• Neglecting your debts.

Generally speaking, consumer debts (credit cards, car loans…) are not reported for financial aid. Your bank accounts and saving accounts on the other hand will be counted against you. It often makes sense to reduce your assets by paying down your debts.

  • Using Your Retirement Account To Pay For College

Many parents regret having tapped into their retirement funds to pay for their child’s college education.  It is also not a good idea to take loans from your 401 k plan or other types of retirement plans. This can cause a major hiccup in the time value of money in your own retirement account, and can be very difficult to recover in the later years of your life.

  • Not Researching Grants, Scholarships, and Loans

Scholarships are based on a variety of criteria and can be found on the Internet, in scholarship guides, and through sponsoring groups. Many can be quite obscure. I partner with an organization that has access to thousands of scholarships in one database, and can help you with the entire application process.  Otherwise you can try online sites or your local schools and libraries as a resource.

  • Not Setting Realistic Expectations With Your Children.

Be sure to talk to your child openly and honestly a year or two before he or she starts to think about which college he or she wants to attend.  Be realistic about what kind of contribution you as parents can make to the cost of the education.  Together you can work out potential options.  If your child is dead set on a school that is outside your budget, you can encourage him or her to get a job and start saving.  There is a big difference in price for private vs. public school, 4-year vs. 2-year community college, and in-state and out of state rates.  Keep in mind though, that a more expensive school might offer more in terms of scholarships, so having a short list of schools to research would be a good start a year before your child applies.   I have access to data about American universities and colleges and what level of contribution the school makes to its students.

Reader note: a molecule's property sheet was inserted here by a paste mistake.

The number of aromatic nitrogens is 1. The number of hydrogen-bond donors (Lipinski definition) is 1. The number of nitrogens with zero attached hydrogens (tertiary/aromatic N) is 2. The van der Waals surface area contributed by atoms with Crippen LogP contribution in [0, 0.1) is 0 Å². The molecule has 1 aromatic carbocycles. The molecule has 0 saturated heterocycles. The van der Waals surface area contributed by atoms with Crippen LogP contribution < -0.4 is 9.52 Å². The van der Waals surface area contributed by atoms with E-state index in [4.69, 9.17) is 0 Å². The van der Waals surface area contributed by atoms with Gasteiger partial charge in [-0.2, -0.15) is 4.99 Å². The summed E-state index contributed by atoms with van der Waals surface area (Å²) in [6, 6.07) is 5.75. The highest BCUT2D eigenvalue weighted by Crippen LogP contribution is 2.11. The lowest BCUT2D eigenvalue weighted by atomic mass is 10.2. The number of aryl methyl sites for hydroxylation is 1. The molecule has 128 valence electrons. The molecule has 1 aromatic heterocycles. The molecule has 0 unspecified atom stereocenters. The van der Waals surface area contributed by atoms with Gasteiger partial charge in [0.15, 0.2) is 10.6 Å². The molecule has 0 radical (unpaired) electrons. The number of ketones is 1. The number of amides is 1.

• Raising The Expected Family Contribution

The Expected Family Contribution (EFC) is about how much of your income and savings you’ll need to spend before financial aid will kick in. Some people naturally step up their income the year before their child goes to college to prepare for the extra costs, but keep in mind that this increase in income also increases your EFC.  Furthermore, if you sell an asset (home) or stocks in the year prior to filling out the FAFSA, then these are also considered into the equation.  It is important to be fully clear as to what counts for your name and your kid’s name when it comes to how EFC is calculated.

Do you want personal attention and guidance throughout the entire college planning process?

I can help provide services for the entire college planning process that could potentially save you thousands of dollars.   This includes helping your child produce a winning application to the right schools, helping you organize your finances, provide invaluable support for the FAFSA application process, and help you appeal for more financial aid support.

Please set a time in my calendar by clicking the button below to start the college planning process.